Blair Walsh. Here’s a stat that should blow you away – Walsh leads the SEC in touchbacks.  Let me say that again.  Blair Walsh has had more kickoffs result in touchbacks than any other kicker in the SEC. He’s made all his PATs and he’s 9 of 10 in field goal attempts.  50+ yard field goals are getting to be the norm for him.  In short, he’s having an all-SEC season.  Yet to hear it from his coaches, you’d think he’s a significant part of Georgia’s special teams problems.  The insistence on directional kicking in the face of Walsh’s leg strength has gone from puzzling to frustrating to absurd.  Insane is just around the corner, I’m afraid.
Nothing to add to that.

Jonathan Crompton had a career day. Willie Martinez’ epitaph?  If not his, sad to say, it may wind up as Richt’s.  You simply can’t survive as a head coach at Georgia if your teams can’t play defense competently.  And at this point, I’d settle quite happily for competence.  There’s no other way to say it than that Georgia’s defense is flat out bad right now.  The team’s Pavlovian reactions to misdirection and play action are predictable, to the point of being reliable – just ask Kiffin – and are exacerbated by poor fundamentals.  The number of quarterbacks (and tight ends) who have enjoyed Georgia’s defensive bounty grows at a consistent and alarming rate.  That’s the worst part of Crompton’s performance:  nobody was surprised.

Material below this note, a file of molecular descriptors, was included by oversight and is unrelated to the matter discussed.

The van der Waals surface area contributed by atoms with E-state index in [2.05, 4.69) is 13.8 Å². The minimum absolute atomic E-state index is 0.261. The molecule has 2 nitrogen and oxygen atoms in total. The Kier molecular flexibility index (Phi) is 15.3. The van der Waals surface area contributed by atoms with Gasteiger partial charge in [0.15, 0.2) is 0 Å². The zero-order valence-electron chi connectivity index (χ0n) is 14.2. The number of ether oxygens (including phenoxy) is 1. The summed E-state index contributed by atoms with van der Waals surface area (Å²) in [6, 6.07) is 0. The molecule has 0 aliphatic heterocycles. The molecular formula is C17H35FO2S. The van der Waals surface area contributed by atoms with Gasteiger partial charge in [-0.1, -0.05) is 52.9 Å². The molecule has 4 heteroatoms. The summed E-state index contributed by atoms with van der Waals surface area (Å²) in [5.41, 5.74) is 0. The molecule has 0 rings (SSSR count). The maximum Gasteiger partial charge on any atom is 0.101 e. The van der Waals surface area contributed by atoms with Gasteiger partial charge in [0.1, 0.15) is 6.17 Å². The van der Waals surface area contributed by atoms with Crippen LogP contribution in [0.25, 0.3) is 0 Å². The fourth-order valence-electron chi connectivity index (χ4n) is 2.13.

Sometimes the truth just hurts, really, really hurts.

Spiking the ball with one second on the clock. I don’t know who made that Reggie-Ball-on-fourth-down-esque decision.  But it’s embarrassing that anyone associated with this program did.  In fact, I’m hard-pressed to think of another SEC coach that would try something like that.
I really have to put this one on Cox not adjusting to the situation.  He was late getting the ball off, AJ Green was a little late getting down. Otherwise, there would have been enough time to get the spike. Cox should have giving Green a go deep jester and just threw it up. Easy for me to say in hind-sight, very difficult for Cox in that situation in that environment. I am sure the plan was not to spike it with 1 second left.